A Yemeni boy flashes the victory sign during a protest against the 33-year regime of Yemeni President Ali Abdullah Saleh in Sana’a late last month. Image Credit: EPA

Dubai: The Arab world killed Osama Bin Laden months before the US did, according the director of the Brookings Doha Centre. He was referring to the Arab Spring which began with the Jasmine Revolution in Tunisia in December 2010 and spread like wild fire to Egypt, Libya, Yemen, Syria and other Arab countries in the region. "Al Qaida ideology is officially dead in the Arab world as the pursuit of freedom and justice is prevailing," Salman Shaikh told Gulf News.

"I lived in New York, so I understand the profound effect the twin tower attacks had on the national psyche of Americans, but unfortunately the US policies that were pursued by the Bush administration post 911 had an immensely negative impact in the region and for the US, and it has taken them nearly a decade to understand the grave mistakes that were committed," he said.

Shaikh said the unilateral military approach proved ineffective. Ten years after 9/11, US troops remain in Afghanistan and Iraq, although reduced significantly. "American standing in the Arab world reached new lows during the Bush administration, so when Obama came to power, the American public was anxious to get fresh ideas," he said.

According to Shaikh, Obama seems to be following through on his campaign pledges with the majority of its troops already pulled out from Iraq. Also, the US backed revolutions in Egypt, Tunisia, Syria and Yemen, albeit each country has been given varying degrees of support. In the case of Libya, the US also assisted militarily, but it was careful to bring in international support as well so as not to appear to the Arab world that it was acting in its own selfish interest because of Libya's oil reserves.

However supportive the US has been of revolutions taking place in the Middle East, the Arab public remains sceptical over US intentions in the region. It's true that US foreign policy in the region has caused a lot of damage to the region, such as its unlimited support for Israel at the expense of Palestinians and well as its invasion of Iraq in 2003. However, Arabs need not always look at the US as the "bad guy" according to Shaikh.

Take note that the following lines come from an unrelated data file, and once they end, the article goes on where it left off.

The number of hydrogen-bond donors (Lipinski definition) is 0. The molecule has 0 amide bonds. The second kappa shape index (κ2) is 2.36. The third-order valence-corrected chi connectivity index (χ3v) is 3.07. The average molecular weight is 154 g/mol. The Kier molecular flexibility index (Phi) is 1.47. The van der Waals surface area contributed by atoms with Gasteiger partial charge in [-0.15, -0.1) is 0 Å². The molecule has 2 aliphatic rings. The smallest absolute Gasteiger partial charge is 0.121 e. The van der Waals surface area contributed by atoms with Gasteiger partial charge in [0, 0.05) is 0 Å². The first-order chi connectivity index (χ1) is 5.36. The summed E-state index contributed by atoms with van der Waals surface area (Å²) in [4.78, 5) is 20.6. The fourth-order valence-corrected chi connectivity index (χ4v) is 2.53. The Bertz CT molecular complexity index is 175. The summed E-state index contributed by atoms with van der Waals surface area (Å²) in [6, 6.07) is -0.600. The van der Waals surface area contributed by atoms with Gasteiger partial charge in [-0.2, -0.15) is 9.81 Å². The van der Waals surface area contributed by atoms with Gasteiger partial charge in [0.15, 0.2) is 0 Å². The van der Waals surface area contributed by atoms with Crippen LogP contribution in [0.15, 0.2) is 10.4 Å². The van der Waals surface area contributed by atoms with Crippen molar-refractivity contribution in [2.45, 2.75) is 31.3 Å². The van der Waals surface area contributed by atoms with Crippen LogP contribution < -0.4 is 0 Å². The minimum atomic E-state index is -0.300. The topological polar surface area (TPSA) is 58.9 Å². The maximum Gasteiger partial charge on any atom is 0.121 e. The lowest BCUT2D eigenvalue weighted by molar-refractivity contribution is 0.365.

"I give the West a lot of credit for their positions during the Arab Spring. Sure countries pursue their interests, but it is not necessarily always at the expense of the Arab world," he explained. For example, in the case of Libya, it is widely believed that had not the West interfered militarily, Gaddafi would have massacred his own people. In fact, it was because of 9/11 that former Libyan leader Muammar Gaddafi was able to reinvent himself as an important leader to the West by hiding behind the rhetoric of "fighting terrorism".

Mixed bag

Gaddafi as well as Yemeni President Ali Abdullah Saleh were able to present themselves as fighters of terrorism, which gained them favour with the West. With the Arab Spring however, this has changed. However, it remains unclear with the emerging opposition movements in the Arab world coming to power how exactly their relationships with the West will be.

According to Shaikh it is a mixed bag. "Some countries are more welcoming of the US than others as was the case with Libya," he said. "US action in Syria however is very slow, and its clear the US has a double standard when it comes to backing Arab revolutions," he said.

According to Shaikh the US has a golden opportunity this month in proving to the Arab world that its actions match its rhetoric when it comes to the pursuit of justice and freedom. The Palestinians are seeking recognition for statehood at the UN on September 20 and if the US blocks this from happening, it will be a huge setback for US standing in the region.